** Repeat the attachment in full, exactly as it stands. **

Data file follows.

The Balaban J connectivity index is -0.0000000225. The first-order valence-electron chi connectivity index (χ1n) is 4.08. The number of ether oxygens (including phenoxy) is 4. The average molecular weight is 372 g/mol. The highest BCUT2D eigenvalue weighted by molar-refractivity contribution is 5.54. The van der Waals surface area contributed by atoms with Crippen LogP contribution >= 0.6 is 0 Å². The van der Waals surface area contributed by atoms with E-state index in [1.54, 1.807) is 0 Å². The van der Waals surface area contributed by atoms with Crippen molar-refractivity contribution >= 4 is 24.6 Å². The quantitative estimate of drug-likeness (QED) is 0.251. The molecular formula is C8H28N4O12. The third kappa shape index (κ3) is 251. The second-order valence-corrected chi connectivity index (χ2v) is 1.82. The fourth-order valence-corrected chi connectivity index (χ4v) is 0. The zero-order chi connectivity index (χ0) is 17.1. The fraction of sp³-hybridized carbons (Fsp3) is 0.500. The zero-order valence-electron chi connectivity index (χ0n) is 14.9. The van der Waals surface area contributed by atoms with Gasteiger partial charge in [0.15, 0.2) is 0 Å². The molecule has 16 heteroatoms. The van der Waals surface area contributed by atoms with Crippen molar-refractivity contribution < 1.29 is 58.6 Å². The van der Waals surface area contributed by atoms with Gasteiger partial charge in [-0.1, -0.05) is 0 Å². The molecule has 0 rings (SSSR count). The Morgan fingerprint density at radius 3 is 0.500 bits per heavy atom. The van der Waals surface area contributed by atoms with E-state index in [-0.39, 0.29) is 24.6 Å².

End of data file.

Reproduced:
The Balaban J connectivity index is -0.0000000225. The first-order valence-electron chi connectivity index (χ1n) is 4.08. The number of ether oxygens (including phenoxy) is 4. The average molecular weight is 372 g/mol. The highest BCUT2D eigenvalue weighted by molar-refractivity contribution is 5.54. The van der Waals surface area contributed by atoms with Crippen LogP contribution >= 0.6 is 0 Å². The van der Waals surface area contributed by atoms with E-state index in [1.54, 1.807) is 0 Å². The van der Waals surface area contributed by atoms with Crippen molar-refractivity contribution >= 4 is 24.6 Å². The quantitative estimate of drug-likeness (QED) is 0.251. The molecular formula is C8H28N4O12. The third kappa shape index (κ3) is 251. The second-order valence-corrected chi connectivity index (χ2v) is 1.82. The fourth-order valence-corrected chi connectivity index (χ4v) is 0. The zero-order chi connectivity index (χ0) is 17.1. The fraction of sp³-hybridized carbons (Fsp3) is 0.500. The zero-order valence-electron chi connectivity index (χ0n) is 14.9. The van der Waals surface area contributed by atoms with Gasteiger partial charge in [0.15, 0.2) is 0 Å². The molecule has 16 heteroatoms. The van der Waals surface area contributed by atoms with Crippen molar-refractivity contribution < 1.29 is 58.6 Å². The van der Waals surface area contributed by atoms with Gasteiger partial charge in [-0.1, -0.05) is 0 Å². The molecule has 0 rings (SSSR count). The Morgan fingerprint density at radius 3 is 0.500 bits per heavy atom. The van der Waals surface area contributed by atoms with E-state index in [-0.39, 0.29) is 24.6 Å².